Western ski resorts enjoyed a modest 1.3% gain in guest occupancy this season, although it came at the cost of inducing visitors with cheaper room rates, according to a report released Tuesday. With expectations of an improving national economy, it appears that ski resorts have weathered the worst of the recession.

The Colorado Hotel and Lodging Association released its report this week, finding that Colorado ski-resort hotel occupancy in the first quarter of 2010 was 63.2%, compared with 62% in the same period of 2009.
To boost occupancy, ski resorts and hotel operators discounted room rates. The average nightly rate during the November-through-March winter season dropped from $305 a year ago to $288 this year. The report is based on a survey of 260 lodging properties in 15 mountain resorts in the western U.S. The survey includes all of Colorado’s major resorts.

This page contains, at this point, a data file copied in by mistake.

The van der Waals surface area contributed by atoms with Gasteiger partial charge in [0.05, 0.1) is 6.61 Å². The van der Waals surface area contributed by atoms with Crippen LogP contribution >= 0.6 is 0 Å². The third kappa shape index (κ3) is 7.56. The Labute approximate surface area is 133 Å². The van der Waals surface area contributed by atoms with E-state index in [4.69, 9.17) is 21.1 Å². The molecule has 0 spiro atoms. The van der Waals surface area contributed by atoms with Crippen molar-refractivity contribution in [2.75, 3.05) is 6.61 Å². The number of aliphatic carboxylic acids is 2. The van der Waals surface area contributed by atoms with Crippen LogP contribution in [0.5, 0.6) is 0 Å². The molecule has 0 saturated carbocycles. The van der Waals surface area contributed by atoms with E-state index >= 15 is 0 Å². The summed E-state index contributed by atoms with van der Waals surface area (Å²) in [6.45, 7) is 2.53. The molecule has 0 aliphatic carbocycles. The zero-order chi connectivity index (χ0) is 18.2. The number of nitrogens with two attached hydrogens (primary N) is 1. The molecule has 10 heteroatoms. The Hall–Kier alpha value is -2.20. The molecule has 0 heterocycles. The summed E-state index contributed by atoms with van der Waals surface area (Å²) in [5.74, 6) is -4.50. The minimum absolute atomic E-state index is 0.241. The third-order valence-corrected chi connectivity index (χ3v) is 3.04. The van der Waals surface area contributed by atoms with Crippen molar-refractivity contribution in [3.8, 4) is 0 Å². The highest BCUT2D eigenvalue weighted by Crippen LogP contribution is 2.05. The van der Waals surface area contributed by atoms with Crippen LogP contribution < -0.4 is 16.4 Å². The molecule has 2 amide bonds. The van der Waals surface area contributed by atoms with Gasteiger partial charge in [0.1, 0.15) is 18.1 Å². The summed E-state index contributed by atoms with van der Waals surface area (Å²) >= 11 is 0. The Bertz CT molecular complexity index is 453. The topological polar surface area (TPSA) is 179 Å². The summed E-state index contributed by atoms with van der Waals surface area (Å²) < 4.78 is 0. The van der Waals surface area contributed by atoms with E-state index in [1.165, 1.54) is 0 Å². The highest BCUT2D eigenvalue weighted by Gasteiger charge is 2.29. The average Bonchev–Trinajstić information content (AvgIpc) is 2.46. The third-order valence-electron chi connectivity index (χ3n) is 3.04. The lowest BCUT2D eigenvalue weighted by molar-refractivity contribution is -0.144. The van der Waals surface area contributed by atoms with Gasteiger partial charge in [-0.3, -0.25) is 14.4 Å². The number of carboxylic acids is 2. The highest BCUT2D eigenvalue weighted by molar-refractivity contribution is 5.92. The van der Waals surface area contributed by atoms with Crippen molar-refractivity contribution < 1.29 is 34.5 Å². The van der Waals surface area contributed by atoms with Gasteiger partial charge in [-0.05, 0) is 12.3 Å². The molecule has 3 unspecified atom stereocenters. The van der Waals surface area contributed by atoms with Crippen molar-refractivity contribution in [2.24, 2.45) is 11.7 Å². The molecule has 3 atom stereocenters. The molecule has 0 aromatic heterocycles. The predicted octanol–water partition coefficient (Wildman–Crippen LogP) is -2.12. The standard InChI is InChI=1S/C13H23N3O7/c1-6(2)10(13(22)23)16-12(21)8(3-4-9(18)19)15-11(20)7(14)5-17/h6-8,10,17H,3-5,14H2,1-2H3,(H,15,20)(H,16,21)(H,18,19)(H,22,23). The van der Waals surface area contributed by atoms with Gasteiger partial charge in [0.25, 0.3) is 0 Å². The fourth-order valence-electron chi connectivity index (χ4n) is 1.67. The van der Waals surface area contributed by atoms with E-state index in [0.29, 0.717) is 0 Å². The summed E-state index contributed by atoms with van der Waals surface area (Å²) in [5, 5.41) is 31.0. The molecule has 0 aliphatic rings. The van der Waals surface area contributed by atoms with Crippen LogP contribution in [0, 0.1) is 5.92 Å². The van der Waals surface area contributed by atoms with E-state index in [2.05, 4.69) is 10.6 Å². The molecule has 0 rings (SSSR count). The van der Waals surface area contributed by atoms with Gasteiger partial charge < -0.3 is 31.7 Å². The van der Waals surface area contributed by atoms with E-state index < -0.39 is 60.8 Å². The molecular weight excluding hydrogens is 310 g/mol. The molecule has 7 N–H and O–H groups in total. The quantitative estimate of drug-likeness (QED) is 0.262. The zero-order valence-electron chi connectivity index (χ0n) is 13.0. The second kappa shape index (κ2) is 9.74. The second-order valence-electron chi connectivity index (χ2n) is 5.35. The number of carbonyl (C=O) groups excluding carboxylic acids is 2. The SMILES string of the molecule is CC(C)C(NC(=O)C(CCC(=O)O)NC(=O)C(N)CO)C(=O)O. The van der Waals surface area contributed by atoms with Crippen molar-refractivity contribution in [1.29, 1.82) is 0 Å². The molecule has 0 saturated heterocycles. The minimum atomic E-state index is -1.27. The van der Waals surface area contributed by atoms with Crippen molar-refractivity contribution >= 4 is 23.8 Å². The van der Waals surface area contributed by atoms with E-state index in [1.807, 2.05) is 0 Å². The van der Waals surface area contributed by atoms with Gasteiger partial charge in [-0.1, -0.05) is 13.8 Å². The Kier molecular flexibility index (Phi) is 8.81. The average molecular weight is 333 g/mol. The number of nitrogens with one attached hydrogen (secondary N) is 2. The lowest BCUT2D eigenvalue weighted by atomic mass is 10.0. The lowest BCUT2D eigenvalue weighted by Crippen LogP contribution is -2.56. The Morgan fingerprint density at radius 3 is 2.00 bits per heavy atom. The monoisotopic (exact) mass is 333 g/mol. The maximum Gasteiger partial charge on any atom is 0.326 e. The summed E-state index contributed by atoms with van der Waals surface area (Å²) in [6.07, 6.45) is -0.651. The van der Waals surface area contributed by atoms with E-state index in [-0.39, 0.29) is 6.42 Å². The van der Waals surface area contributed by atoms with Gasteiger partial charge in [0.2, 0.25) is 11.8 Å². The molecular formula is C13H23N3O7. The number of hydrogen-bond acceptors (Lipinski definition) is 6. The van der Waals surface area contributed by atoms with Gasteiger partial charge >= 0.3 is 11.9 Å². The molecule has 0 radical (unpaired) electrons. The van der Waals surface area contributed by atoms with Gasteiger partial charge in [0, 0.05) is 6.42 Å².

Hotel and condo occupancies were weak early in the ski season but showed improvement in January, February and March compared with the same months last year. Colorado Ski Country USA reported last month that skier visits through February at 22 member resorts were down 2% compared with the prior year.
Vail Resorts reported Tuesday that skier visits rose 2.3% and lift-ticket revenue was up 4.6% for the 2009-10 winter season compared with the prior year. Vail Resorts operates Vail, Beaver Creek, Breckenridge and Keystone in Colorado and Heavenly at Lake Tahoe on the California-Nevada border. Ski-school revenue at the five resorts increased 8.3%, rental and retail sales were up 8.1 percent and dining rose 2.5%.

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